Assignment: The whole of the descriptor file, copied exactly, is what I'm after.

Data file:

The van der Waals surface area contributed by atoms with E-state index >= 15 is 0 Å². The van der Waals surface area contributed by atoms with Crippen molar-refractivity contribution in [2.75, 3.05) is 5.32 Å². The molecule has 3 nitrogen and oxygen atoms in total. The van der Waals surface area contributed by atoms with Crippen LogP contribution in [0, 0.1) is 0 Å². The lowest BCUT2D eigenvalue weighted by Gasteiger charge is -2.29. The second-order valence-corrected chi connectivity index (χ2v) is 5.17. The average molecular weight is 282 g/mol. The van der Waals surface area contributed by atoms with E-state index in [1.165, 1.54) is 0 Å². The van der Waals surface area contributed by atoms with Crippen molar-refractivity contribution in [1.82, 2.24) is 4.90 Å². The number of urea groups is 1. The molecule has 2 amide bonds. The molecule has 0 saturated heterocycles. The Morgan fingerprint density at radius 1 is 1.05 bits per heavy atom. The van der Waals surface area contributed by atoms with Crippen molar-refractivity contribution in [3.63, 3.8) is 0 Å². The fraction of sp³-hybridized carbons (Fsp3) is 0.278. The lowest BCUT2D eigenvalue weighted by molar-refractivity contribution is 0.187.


The van der Waals surface area contributed by atoms with E-state index >= 15 is 0 Å². The van der Waals surface area contributed by atoms with Crippen molar-refractivity contribution in [2.75, 3.05) is 5.32 Å². The molecule has 3 nitrogen and oxygen atoms in total. The van der Waals surface area contributed by atoms with Crippen LogP contribution in [0, 0.1) is 0 Å². The lowest BCUT2D eigenvalue weighted by Gasteiger charge is -2.29. The second-order valence-corrected chi connectivity index (χ2v) is 5.17. The average molecular weight is 282 g/mol. The van der Waals surface area contributed by atoms with E-state index in [1.165, 1.54) is 0 Å². The van der Waals surface area contributed by atoms with Crippen molar-refractivity contribution in [1.82, 2.24) is 4.90 Å². The number of urea groups is 1. The molecule has 2 amide bonds. The molecule has 0 saturated heterocycles. The Morgan fingerprint density at radius 1 is 1.05 bits per heavy atom. The van der Waals surface area contributed by atoms with Crippen molar-refractivity contribution in [3.63, 3.8) is 0 Å². The fraction of sp³-hybridized carbons (Fsp3) is 0.278. The lowest BCUT2D eigenvalue weighted by molar-refractivity contribution is 0.187.